For people reading this who don’t know who Rachel Maddow is, she is an excellent news reporter – she is inquisitive, serious when the issue is serious, and humorous whenever she can. She usually presents the news in a way that captures one’s interest: she begins a human-interest story, focusing on a person, a situation, or a place, and you never know at first how it’s connected to anything but also know that she will make the connection as she launches into the major news story. Her show is on at 8:00 pm Central Time Monday through Friday and her reputation is such that she is allowed to hold off commercial breaks for around 25 minutes while she develops the story she’s reporting on, so you get the facts of the issue as well as her own twist on it. She helps the viewer see the issue in a wider context – like a camera that focuses on a small detail and then zooms out to include the entire scene.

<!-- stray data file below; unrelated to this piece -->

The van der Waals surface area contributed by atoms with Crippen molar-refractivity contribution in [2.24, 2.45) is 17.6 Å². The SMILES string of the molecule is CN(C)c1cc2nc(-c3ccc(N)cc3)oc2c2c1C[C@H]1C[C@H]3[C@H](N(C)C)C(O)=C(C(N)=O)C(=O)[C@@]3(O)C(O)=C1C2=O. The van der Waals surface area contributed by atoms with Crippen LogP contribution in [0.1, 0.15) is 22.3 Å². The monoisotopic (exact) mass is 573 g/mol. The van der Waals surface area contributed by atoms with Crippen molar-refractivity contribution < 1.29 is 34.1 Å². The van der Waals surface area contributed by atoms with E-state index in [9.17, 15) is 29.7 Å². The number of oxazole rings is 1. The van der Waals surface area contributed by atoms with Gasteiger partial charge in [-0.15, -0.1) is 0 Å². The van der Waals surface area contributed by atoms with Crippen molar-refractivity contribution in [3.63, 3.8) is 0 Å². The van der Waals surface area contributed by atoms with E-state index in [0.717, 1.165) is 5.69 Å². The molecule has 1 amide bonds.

Rachel is no dummy – she was a Rhodes scholar and earned her PhD in politics at Oxford University. She has also won a number of awards as her popularity soared. She connects well with her audience and while we see some of her personality on her show, the story of her partner’s illness and how she felt about it revealed a much more personal and intimate look into her world outside work. She did this not only to explain to her viewers why she was in quarantine but also to hopefully touch someone out there who may not take Covid-19 as seriously as it is, and the anxiety that loved ones go through not knowing how the virus will affect the person close to them. She wanted people to understand why foregoing a family at Thanksgiving this year is the smart and loving thing to do: